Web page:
The mainstay of treatment for Achilles tendon ruptures in the past has been open direct repair of the tendon ends. The literature over the last five years or so, especially in Europe, has clearly shown that there is no advantage to this older style direct repair technique as compared to
non-operative treatment, with bracing and physiotherapy.

This new information has caused a substantial alteration in practice in the United Kingdom and Scandinavia where it is unusual for surgical treatment to be undertaken for an acute Achilles tear. I have adopted and modified a new technique put forward by Dr Gordon Ramsey from Scotland involving internal bracing. This new technique allows the Achilles tendon to be repaired directly to bone. This has a far stronger initial repair than does end-to-end tendon reconstruction, which has very little overall strength. It allows rapid weight bearing and mobilization and a much more rapid recovery.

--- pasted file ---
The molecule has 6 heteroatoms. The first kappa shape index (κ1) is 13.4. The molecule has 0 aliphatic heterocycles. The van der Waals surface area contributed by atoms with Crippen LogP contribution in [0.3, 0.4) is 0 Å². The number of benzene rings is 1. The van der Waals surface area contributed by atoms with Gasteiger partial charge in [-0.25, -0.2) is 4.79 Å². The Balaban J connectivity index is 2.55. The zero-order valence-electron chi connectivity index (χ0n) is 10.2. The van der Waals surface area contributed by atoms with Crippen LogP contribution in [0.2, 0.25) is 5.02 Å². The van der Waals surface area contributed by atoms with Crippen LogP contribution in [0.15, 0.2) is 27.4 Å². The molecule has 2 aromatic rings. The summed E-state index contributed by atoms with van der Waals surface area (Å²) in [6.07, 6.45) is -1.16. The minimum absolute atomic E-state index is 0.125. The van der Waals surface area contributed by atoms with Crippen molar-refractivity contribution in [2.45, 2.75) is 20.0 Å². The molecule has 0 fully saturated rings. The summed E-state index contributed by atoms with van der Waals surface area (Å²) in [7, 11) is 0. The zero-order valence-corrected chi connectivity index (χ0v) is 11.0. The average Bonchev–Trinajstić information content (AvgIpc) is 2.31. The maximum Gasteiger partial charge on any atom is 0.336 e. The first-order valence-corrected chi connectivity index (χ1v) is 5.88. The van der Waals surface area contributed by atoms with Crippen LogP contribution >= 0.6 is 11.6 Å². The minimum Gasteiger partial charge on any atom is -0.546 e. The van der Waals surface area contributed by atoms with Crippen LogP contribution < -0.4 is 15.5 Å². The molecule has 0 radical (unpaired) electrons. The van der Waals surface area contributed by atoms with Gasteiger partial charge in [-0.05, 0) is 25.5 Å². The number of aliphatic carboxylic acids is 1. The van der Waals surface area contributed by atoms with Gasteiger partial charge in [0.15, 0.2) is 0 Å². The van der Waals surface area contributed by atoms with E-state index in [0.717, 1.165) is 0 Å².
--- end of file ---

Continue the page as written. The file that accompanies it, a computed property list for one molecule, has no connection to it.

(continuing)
Internal bracing seems to be the way to the future and is a technique that is practised extensively in this clinic. It has application not only in relation to the Achilles, being very useful for management of acute medial collateral tears, for instance. The principle of internal bracing involves the use of fibre tape or another very strong inert suture material being placed over the top of a tendon or ligament tear. The internal brace is securely attached to bone and bypasses the defect in the tendon, allowing the tendon to heal rapidly with a controlled and reduced force across it. It also allows the tendon or ligament to heal with no change in its length, preserving strength in the musculotendinous complex.

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